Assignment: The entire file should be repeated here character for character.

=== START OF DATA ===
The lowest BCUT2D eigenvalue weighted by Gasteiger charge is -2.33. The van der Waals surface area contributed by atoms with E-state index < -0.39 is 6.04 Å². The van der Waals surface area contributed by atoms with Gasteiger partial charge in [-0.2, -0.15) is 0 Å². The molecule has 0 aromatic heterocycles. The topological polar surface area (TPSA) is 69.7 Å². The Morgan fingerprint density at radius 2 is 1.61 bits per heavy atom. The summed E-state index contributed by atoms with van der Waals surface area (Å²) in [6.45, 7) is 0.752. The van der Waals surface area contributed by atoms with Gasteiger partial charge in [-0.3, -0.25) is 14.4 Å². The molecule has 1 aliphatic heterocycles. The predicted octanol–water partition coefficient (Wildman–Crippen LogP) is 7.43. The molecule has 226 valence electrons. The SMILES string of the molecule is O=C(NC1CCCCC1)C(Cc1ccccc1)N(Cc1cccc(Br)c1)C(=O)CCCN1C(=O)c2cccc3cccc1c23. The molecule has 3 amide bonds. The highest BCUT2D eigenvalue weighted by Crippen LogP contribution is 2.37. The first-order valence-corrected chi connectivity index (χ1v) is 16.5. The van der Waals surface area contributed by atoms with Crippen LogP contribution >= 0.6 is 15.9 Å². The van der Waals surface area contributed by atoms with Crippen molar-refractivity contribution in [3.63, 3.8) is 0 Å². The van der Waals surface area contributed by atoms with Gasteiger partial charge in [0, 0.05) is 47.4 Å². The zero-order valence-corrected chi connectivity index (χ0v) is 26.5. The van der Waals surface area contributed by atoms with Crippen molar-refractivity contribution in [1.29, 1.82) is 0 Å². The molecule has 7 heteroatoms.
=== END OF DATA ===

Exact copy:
The lowest BCUT2D eigenvalue weighted by Gasteiger charge is -2.33. The van der Waals surface area contributed by atoms with E-state index < -0.39 is 6.04 Å². The van der Waals surface area contributed by atoms with Gasteiger partial charge in [-0.2, -0.15) is 0 Å². The molecule has 0 aromatic heterocycles. The topological polar surface area (TPSA) is 69.7 Å². The Morgan fingerprint density at radius 2 is 1.61 bits per heavy atom. The summed E-state index contributed by atoms with van der Waals surface area (Å²) in [6.45, 7) is 0.752. The van der Waals surface area contributed by atoms with Gasteiger partial charge in [-0.3, -0.25) is 14.4 Å². The molecule has 1 aliphatic heterocycles. The predicted octanol–water partition coefficient (Wildman–Crippen LogP) is 7.43. The molecule has 226 valence electrons. The SMILES string of the molecule is O=C(NC1CCCCC1)C(Cc1ccccc1)N(Cc1cccc(Br)c1)C(=O)CCCN1C(=O)c2cccc3cccc1c23. The molecule has 3 amide bonds. The highest BCUT2D eigenvalue weighted by Crippen LogP contribution is 2.37. The first-order valence-corrected chi connectivity index (χ1v) is 16.5. The van der Waals surface area contributed by atoms with Crippen LogP contribution >= 0.6 is 15.9 Å². The van der Waals surface area contributed by atoms with Crippen molar-refractivity contribution in [3.63, 3.8) is 0 Å². The van der Waals surface area contributed by atoms with Gasteiger partial charge in [0, 0.05) is 47.4 Å². The zero-order valence-corrected chi connectivity index (χ0v) is 26.5. The van der Waals surface area contributed by atoms with Crippen molar-refractivity contribution in [1.29, 1.82) is 0 Å². The molecule has 7 heteroatoms.